L.Opdyke French Aeroplanes Before the Great War (Schiffer)
Deleted by request of (c)Schiffer Publishing
Fouquet ordered a biplane built by de Pischoff et Koechlin in 1909, almost identical to the Lejeune, built by the same firm. It was an equal-span biplane, with a centrally-mounted engine driving 2 pusher propellers on Wright-style outriggers through chains and enormous sprocket wheels. It had tandem-wheel undercarriages, a biplane tail cell with a single rudder in the middle, ailerons set out ahead of the outer pair of interplane struts. The Fouquet was supported at the wingtips by curved skids, where the Lejeune had wheels; the Fouquet had a forward biplane elevator with side-curtains at the ends, and the Lejeune had 2 pairs of cells side by side with no vertical surfaces. The Fouquet used a 50 hp Antoinette, and the Lejeune used a 3-cylinder 12 hp Buchet. On 12 August Fouquet rolled 80 meters, hopped, the engine stopped abruptly and the machine came down hard on its undercarriage, which gave way: the aeroplane was destroyed. By October he had rebuilt and modified it twice, and made several hops with it.
A biplane said to be designed for Louis Lejeune was built by de Pischoff and Koechlin in 1909, almost identical to the Fouquet, built by the same firm. Both were equal-span biplanes, with a centrally-mounted engine driving 2 pusher propellers on Wright-style outriggers through chains and enormous sprocket wheels. Both had tandem-wheel undercarriages, biplane tail cells with a single rudder in the middle, ailerons set out ahead of the outer pair of interplane struts. The Fouquet was supported at the wingtips by curved skids, where the Lejeune had wheels; the Fouquet had a forward biplane elevator with side curtains at the ends, and the Lejeune had 2 pairs of cells side by aide with no vertical surfaces. The Lejeune also featured aileron cells. The Fouquet used a 50 hp Antoinette, and the Lejeune used a 3-cylinder 12 hp Buchet.
(Span: 6.5 m; length: 5.04 m; wing area: c 20 sqm; gross weight: 175 kg; 12 hp Buchet)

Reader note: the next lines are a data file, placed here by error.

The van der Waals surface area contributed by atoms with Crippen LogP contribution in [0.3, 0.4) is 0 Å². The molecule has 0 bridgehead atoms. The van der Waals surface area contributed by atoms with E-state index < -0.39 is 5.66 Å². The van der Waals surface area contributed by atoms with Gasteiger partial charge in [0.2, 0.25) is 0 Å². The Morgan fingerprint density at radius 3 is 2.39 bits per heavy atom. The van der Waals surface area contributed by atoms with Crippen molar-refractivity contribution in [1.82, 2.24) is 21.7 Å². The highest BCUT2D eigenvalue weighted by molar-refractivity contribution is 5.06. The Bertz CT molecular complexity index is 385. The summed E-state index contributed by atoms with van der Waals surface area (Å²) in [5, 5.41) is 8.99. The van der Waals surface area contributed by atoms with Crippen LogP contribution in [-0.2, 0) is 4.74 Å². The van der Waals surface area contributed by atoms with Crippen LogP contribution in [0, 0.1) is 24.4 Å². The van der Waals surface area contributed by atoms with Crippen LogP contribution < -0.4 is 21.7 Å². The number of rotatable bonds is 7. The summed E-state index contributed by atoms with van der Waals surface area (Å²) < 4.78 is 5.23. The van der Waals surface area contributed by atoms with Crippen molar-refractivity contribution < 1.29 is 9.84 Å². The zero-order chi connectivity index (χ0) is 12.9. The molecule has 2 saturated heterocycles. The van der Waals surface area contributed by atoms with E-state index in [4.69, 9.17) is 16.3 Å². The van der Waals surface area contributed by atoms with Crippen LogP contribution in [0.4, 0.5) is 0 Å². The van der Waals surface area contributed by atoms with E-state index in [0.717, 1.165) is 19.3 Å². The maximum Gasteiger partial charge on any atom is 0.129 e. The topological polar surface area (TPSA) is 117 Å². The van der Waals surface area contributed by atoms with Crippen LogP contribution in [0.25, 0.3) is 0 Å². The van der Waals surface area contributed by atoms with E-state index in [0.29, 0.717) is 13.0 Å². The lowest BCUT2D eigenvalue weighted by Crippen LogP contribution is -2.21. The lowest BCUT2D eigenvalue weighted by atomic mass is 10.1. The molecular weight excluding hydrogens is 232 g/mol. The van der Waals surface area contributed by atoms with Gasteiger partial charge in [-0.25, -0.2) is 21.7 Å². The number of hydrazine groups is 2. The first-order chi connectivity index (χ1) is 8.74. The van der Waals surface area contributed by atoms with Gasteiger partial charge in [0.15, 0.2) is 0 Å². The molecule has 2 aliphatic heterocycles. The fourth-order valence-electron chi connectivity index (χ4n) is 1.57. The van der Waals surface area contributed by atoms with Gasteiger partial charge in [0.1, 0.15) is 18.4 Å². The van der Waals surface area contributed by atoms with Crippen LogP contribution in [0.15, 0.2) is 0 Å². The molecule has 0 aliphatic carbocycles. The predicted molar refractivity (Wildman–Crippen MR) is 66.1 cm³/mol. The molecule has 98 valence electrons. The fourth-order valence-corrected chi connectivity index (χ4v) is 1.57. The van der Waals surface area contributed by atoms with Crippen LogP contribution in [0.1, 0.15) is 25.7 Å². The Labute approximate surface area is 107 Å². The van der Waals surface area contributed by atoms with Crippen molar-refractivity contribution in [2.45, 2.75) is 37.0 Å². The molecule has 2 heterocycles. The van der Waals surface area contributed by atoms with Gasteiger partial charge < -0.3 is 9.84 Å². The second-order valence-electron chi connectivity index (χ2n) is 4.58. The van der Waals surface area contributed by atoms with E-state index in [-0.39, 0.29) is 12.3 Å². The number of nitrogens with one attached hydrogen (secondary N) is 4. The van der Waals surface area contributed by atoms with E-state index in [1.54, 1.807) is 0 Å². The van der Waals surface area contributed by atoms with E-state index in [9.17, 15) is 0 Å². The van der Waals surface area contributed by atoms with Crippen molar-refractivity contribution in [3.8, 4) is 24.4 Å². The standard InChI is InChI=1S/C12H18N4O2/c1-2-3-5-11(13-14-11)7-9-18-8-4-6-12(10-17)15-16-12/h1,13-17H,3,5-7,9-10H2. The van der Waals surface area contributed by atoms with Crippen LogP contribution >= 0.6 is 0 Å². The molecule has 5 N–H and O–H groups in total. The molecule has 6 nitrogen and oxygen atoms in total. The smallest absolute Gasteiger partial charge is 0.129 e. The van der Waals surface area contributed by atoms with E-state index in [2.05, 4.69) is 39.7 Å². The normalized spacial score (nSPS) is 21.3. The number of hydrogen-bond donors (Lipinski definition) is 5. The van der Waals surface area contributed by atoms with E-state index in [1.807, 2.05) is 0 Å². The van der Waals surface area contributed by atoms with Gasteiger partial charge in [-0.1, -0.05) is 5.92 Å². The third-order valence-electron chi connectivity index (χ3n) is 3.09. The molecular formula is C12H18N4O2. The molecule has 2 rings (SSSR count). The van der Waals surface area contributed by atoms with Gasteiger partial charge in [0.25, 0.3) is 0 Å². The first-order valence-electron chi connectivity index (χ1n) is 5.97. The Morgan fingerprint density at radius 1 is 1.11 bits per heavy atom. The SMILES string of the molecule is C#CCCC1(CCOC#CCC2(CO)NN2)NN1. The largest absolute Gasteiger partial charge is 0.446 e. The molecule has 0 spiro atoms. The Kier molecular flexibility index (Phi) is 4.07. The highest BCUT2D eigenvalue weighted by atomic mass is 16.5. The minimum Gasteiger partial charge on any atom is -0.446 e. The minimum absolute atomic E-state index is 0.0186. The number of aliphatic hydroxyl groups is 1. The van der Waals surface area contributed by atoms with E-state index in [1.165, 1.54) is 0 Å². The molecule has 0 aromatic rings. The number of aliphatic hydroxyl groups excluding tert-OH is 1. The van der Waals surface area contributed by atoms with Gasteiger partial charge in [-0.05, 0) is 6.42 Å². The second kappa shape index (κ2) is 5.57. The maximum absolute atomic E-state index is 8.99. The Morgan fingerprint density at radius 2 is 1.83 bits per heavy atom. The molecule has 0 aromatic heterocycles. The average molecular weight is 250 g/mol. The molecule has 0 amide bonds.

M.Goodall, A.Tagg British Aircraft before the Great War (Schiffer)
Deleted by request of (c)Schiffer Publishing
WINDHAM biplane No.1
Although not of British construction, the Windham biplane, which was exhibited at the Aero Show at Olympia in March 1909, incorporated a number of his design requirements and was further modified during later trials. Despite a report in The Autocar that the machine was being built by Voisin Freres, it was actually made by de Pischoff and Koechlin, who, before delivery, guaranteed that it would fly 300-400 meters. The machine was tested, probably at Wembley Park, but there were no reports that it was a success and proposals to build further examples in Britain did not proceed.
The two-seater biplane had parallel chord wings, spaced by four pairs of interplane struts, the front outboard struts carrying large pivoting, balanced 'ailerons' operated by sideways movement of the seat back. There was a fixed boxkite tail on booms tapering to a point in elevation, with a central rudder between. The front booms were shorter and carried a biplane elevator. The machine was supported on two pairs of wheels in tandem. The engine, mounted on the lower center section was cooled by a circular radiator in front of it, and drove twin pusher propellers by chains; the propeller shafts and their drives being contained by a structure of steel tubes.
Later Windham made changes to improve the stability of the aircraft by lengthening the nose and tail booms. Also wheels were attached to the wing tips.
Power: 20hp Dutheil-Chalmers two-cylinder horizontally opposed water-cooled or 40/45hp Dutheil-Chalmers four-cylinder horizontally opposed water-cooled.